Comment by Steve Johnson — 2/20/2007 @ 12:05 am

  15. I looked up the account in the BYU archives and it was simply the story of a woman that heard this recounted in a sacrament meeting (I guess it was a fairly popular story back in the day). There is, however, a copy of Zeke’s account in the USU archive’s folklore collection. I’m not sure that we can derive much from this account beyond the cultural information of time. I would be very reticent to draw theological conclusions from such a source.

    Comment by J. Stapley — 2/20/2007 @ 12:53 am

  16. The evolution of Church policy and practice concerning the dedication of graves is interesting – thanks for sharing this information.

    The article on “Dedications” in the Encylopedia of Mormonism contains an interesting brief explanation of the practice of dedicating objects, places, or actions to divine purposes – see .

    To the question in comment #11, I would reply that, as I have located and visited the resting places of my ancestors, I have dedicated those sites the same as is done at modern burial services. These solemn prayers have included expressions of appreciation and love for our progenitors; some of these dedications have been remembered as special spiritual experiences by family members of various faiths.

    Comment by Tristan Baier — 1/11/2009 @ 9:13 pm

  17. I heard the account of Ezekiel “Zeke” Johnson and the plowed up bones, just the other day, from his nephew, an older gentleman, who was visiting the Family History center where I work- I think his name was Bernie Johnson. In his teens- he thinks sometime around 1955/56- he heard his Uncle Zeke bear this testimony firsthand. He told me pretty much the same story, emphasizing that he heard it with his own ears, from his uncle. I recorded it at the time, with a digital recorder. Some say it’s just folklore. All I know is this gentleman told it to me and my recorder, as a first hand account. I’m not willing to cast doubt on his account, nor his uncle’s. It is what it is, and we can believe or not. It was a very sweet experience, and it left me feeling very warm and calm, not troubled.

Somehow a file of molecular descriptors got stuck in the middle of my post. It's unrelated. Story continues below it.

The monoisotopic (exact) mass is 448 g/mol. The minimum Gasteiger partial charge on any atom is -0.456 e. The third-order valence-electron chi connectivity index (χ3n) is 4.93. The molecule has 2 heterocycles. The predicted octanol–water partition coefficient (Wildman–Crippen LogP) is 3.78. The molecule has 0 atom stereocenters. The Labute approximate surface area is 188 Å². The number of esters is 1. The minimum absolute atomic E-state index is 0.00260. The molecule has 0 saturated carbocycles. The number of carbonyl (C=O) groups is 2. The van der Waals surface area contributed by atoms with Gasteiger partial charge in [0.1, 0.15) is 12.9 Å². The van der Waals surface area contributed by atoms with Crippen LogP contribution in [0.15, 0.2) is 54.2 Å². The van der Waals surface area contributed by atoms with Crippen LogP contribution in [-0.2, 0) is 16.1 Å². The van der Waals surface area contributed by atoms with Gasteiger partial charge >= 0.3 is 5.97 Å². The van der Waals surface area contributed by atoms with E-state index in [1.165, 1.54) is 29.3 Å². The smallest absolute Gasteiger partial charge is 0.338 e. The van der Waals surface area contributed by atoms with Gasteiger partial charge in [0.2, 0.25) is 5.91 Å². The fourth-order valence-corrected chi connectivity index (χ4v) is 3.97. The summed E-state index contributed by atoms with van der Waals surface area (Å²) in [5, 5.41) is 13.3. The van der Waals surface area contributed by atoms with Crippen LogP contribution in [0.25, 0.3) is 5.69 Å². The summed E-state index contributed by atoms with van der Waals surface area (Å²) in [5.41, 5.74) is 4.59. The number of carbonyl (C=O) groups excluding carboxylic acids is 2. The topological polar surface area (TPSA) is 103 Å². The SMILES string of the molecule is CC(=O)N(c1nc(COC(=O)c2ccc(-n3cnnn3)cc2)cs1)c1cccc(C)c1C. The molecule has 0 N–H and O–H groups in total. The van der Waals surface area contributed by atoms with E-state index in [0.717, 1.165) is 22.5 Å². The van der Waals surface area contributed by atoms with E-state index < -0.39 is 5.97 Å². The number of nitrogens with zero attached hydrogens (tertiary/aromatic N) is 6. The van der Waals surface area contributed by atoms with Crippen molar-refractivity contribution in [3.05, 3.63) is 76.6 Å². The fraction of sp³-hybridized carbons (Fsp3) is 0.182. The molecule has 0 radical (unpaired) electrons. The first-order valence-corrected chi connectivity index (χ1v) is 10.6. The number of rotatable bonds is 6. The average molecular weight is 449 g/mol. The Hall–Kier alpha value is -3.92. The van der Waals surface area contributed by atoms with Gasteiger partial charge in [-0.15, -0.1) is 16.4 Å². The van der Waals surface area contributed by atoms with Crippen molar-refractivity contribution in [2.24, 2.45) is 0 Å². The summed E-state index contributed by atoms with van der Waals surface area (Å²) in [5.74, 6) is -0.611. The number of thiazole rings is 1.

Comment by Carla E. — 6/22/2009 @ 6:01 pm

  18. I am attending BYU and am doing a research paper on Ezekiel Johnson’s experiance I am related to him. and My gradpa heard the story from Zenos Black, a temple worker in Manti, who was freinds with Ezekial and said it was true. I want to understand the story better. So I am looking for all accounts given of the story to see if I can find some varriations. If anyone has any other accounts or insights please post.

    Comment by Tyler LeBaron — 11/15/2009 @ 2:34 pm

  19. Joel Hills Johnson also documented an event in my family history tied to George Deliverance Wilson (who married a Johnson). Joseph Smith married a Johnson daughter as well. They were brothers-in-law. The great hailstorm miracle. The great grandmother (daughter to a very old GDW through his 5th wife) was about 7 years old when the miracle took place. She shared it with me when I was very young. Call if you want to hear. 801 471 8881

    Comment by Jon Norton — 3/3/2010 @ 2:04 am